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Aliment Pharmacol Ther. 2004 Feb 1;19(3):311-21.

The pathophysiology of faecal spotting in obese subjects during treatment with orlistat.

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Department of Gastroenterology and Hepatology, University Hospital of Zürich, Zürich, Switzerland Menne Biomed, Tübingen, Germany.



The intermittent loss of oil or liquid faeces ('spotting') is an adverse effect that occurs in obese patients during treatment with the lipase inhibitor orlistat; the pathophysiology is unknown.


To investigate the effects of orlistat on anorectal sensorimotor function and continence.


Obese subjects susceptible to spotting were identified by an unblind trial of orlistat. Obese spotters (n = 15) and non-spotters (n = 16) completed a randomized, double-blind, cross-over trial of orlistat and placebo. Anorectal function was assessed by rectal barostat and anal manometry, together with a novel stool substitute retention test, a quantitative measurement of faecal continence.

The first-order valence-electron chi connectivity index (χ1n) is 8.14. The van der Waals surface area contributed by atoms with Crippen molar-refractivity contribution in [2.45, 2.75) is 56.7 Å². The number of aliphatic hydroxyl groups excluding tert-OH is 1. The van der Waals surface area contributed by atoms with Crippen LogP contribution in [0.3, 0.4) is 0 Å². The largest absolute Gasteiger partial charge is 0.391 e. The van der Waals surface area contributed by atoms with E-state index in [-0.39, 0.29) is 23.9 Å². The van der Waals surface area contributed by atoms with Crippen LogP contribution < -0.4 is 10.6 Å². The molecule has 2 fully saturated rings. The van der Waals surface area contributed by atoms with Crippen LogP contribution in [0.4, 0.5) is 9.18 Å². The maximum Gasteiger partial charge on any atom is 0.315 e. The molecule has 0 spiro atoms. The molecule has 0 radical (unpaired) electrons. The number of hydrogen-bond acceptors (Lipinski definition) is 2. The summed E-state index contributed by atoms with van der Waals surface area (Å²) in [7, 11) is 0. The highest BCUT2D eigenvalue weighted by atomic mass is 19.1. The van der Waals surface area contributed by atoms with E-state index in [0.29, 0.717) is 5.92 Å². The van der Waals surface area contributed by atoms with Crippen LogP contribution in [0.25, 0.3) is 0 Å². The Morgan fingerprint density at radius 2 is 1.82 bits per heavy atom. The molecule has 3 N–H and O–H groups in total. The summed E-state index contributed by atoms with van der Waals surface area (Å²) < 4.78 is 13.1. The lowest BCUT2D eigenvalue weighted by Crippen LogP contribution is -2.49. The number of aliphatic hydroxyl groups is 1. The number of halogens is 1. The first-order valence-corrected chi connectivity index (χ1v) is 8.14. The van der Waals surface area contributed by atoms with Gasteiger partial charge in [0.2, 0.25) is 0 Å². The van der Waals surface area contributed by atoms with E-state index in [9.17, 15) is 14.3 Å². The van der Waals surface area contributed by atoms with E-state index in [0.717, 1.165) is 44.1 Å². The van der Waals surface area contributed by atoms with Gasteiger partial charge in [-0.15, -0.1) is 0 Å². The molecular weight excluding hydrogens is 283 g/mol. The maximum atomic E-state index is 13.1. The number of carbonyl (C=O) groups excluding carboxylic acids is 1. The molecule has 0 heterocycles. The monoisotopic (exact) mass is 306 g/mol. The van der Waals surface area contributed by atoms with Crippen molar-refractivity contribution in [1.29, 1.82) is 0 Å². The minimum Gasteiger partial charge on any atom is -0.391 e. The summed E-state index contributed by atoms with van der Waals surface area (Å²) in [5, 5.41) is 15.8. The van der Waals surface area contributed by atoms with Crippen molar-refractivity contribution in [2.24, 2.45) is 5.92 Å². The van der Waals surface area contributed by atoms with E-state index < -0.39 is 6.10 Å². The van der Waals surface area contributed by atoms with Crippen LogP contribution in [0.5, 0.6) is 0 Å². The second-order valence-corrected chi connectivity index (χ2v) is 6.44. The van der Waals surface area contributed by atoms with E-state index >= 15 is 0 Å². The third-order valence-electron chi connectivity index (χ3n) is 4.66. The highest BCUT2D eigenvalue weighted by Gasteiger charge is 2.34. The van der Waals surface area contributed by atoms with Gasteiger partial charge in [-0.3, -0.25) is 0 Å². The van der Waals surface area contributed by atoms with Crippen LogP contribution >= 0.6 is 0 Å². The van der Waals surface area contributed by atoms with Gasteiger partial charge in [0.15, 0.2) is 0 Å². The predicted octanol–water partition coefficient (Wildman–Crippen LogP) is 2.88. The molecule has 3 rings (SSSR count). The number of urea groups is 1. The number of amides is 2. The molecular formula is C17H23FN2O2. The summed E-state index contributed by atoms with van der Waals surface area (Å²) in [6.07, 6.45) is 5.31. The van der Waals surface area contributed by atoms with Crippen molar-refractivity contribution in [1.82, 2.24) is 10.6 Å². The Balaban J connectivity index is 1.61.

Orlistat increased stool volume and raised faecal fat and water. Treatment had no effect on anorectal motor function, but rectal sensation was reduced; on retention testing, the volume retained was increased. Subjects susceptible to spotting had lower rectal compliance, heightened rectal sensitivity and weaker resting sphincter pressure than non-spotters. On retention testing, gross continence was maintained; however, spotters lost small volumes of rectal contents during rectal filling.


Treatment with orlistat has no direct adverse effects on anorectal function or continence. Spotting occurs during treatment with orlistat when patients with sub-clinical anorectal dysfunction are exposed to increased stool volume and altered stool composition.

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